“In New Jersey, most of our hospitals have made tremendous profits, even during the pandemic. One would think then the primary focus for spending those profits would be on staffing, but hospitals are too often focused on adding a new fountain in the lobby and other aesthetics,” said White. “This employer should be embarrassed to tell the public what they've spent on replacement costs; they should be ashamed,” said White referring to RWJ.

White took a moment to highlight the AFT’s staffing campaign, Code Red, launched earlier this year to  shed light on and resolve the country’s dire healthcare staffing crisis, which has resulted in safe staffing laws in Connecticut, Oregon and Washington. Healthcare staffing legislation was also introduced in several other state legislatures, including Alaska, New Jersey, New Mexico, Ohio and Wisconsin. Using the Code Red campaign as a guide, numerous AFT affiliates have concentrated on the issue of inadequate staffing, collaborating with more than 100 healthcare locals to improve staffing policy through collective bargaining and legislation. The campaign also aims to address staffing-related concerns such as workplace violence and recruitment and retention.

“Healthcare unions—we are leading the way, make no mistake about it,” said White. “We've all heard the slogan ‘safe staffing saves lives.’ It's true.”

Patricia Pittman, a professor at the Milken Institute School of Public Health at George Washington University noted that there's growing recognition that the nurse staffing crisis has largely been caused by attrition. Pittman's research highlights the root causes of the crisis: understaffing, poor working conditions, and the moral injury nurses suffer because they are not able to provide the care they believe patients need and feel they are powerless to make change.

The nurses’ firsthand accounts of inadequate nurse-patient ratios provided an unsettling picture of their daily struggles. They highlighted the constant juggling, the agony of knowing patients aren't receiving the care they need, and the sense of helplessness they endure.

Photo of HPAE members at the Senate HELP Committee field hearing at Rutgers University in New Brunswick, N.J. on the national nursing crisis.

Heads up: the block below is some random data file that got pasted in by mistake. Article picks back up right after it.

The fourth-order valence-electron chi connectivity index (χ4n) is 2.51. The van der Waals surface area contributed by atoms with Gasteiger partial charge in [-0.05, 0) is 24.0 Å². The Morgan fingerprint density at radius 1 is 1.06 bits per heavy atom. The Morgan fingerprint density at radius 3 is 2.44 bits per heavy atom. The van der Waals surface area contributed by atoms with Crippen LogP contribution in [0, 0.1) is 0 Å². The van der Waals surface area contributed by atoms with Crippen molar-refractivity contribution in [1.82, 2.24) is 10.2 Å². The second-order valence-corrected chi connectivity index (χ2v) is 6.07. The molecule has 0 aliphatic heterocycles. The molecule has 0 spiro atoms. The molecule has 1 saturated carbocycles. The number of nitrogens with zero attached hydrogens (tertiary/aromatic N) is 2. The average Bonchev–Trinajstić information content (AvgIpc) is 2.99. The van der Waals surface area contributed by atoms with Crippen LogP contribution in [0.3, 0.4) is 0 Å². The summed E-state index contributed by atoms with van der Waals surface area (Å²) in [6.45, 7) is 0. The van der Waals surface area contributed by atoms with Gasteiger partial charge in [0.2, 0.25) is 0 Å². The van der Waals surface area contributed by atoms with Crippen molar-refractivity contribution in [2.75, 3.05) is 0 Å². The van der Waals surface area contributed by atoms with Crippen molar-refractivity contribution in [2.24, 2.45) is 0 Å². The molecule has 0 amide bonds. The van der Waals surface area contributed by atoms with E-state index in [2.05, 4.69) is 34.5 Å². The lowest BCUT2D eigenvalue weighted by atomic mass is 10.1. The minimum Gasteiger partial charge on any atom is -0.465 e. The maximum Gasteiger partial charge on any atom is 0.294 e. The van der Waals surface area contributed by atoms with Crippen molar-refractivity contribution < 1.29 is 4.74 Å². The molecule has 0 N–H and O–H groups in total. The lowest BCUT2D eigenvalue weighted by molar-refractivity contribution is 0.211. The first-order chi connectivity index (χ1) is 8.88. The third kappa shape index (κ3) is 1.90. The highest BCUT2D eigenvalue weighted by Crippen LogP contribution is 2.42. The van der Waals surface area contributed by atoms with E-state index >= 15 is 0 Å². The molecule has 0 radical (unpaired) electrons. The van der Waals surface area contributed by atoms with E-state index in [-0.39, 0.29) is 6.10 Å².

HPAE members at the Senate HELP Committee field hearing at Rutgers University in New Brunswick, N.J. on the national nursing crisis.

Danella said, “When you go in, and you look at the board, and you see your patient assignment ... you say, oh my god, what is my day going to be like? Am I going to be able to give that patient the care they need?”

“I think the word that comes to mind for me is ‘anguish,’ ” said Carol Tanzi, a pediatric recovery room nurse at RWJ Barnabas Health. “You always have that feeling; it starts the night before your shift where you're just wondering what you're going to walk into,” she said. “We can't even go home and talk to our families, because they don't even understand what we're talking about. This kind of trauma is specific to us because we know what we suffer; and to this point, nurses have been afraid to talk about this to the general public, because we don't want to alarm anybody that it's scary in the hospital.”

“The worst part about this is watching the new nurses that I've precepted and mentored start practice, and every hour or so have to duck into the bathroom to cry, because they never expected to be so overwhelmed ... but this is the reality of our work,” said White.

These nurses are determined in their fight for better staffing and won't let intimidation or harassment stop them. Their stand is a sign of a broader movement that seeks to reshape the future of healthcare in the United States.

“They wanted to shame us and make us feel embarrassed … as if we were asking for more money; that was never the case. They are so terrified of us being organized that they literally were taking pages out of union-busting 101,” said Tanzi. The hospital wants the nurses to shut up and go back to work, she said. “That's not what we're doing. We're going to stand up and fight ... because this is too important.”

Spending millions on replacement nurses is “a horrible look for the hospital,” said White, adding that “it shows what hospitals are willing to spend their profits on. I think every hospital system is backing Barnabus in their actions right now, because they are terrified. They know nurses aren't going to take this anymore. And they see that these nurses ... are not willing to stand for the status quo, that you want to see real change,” said White.

At the conclusion of the hearing, Sen. Sanders reiterated that the purpose of the hearing was to address that staffing issue and to ensure that the nursing workforce is equipped to provide the care patients deserve. "We need strong staffing ratios to retain our nurses. That's what this is about, said Sanders. “At the end of the day, when you have nurses who have the time to take care of their patients, who feel good about their jobs, [they’re] not going to leave the profession. At the end of the day, everybody benefits: the hospital, the nurse and the patient.”

Watch the hearing at

[Adrienne Coles]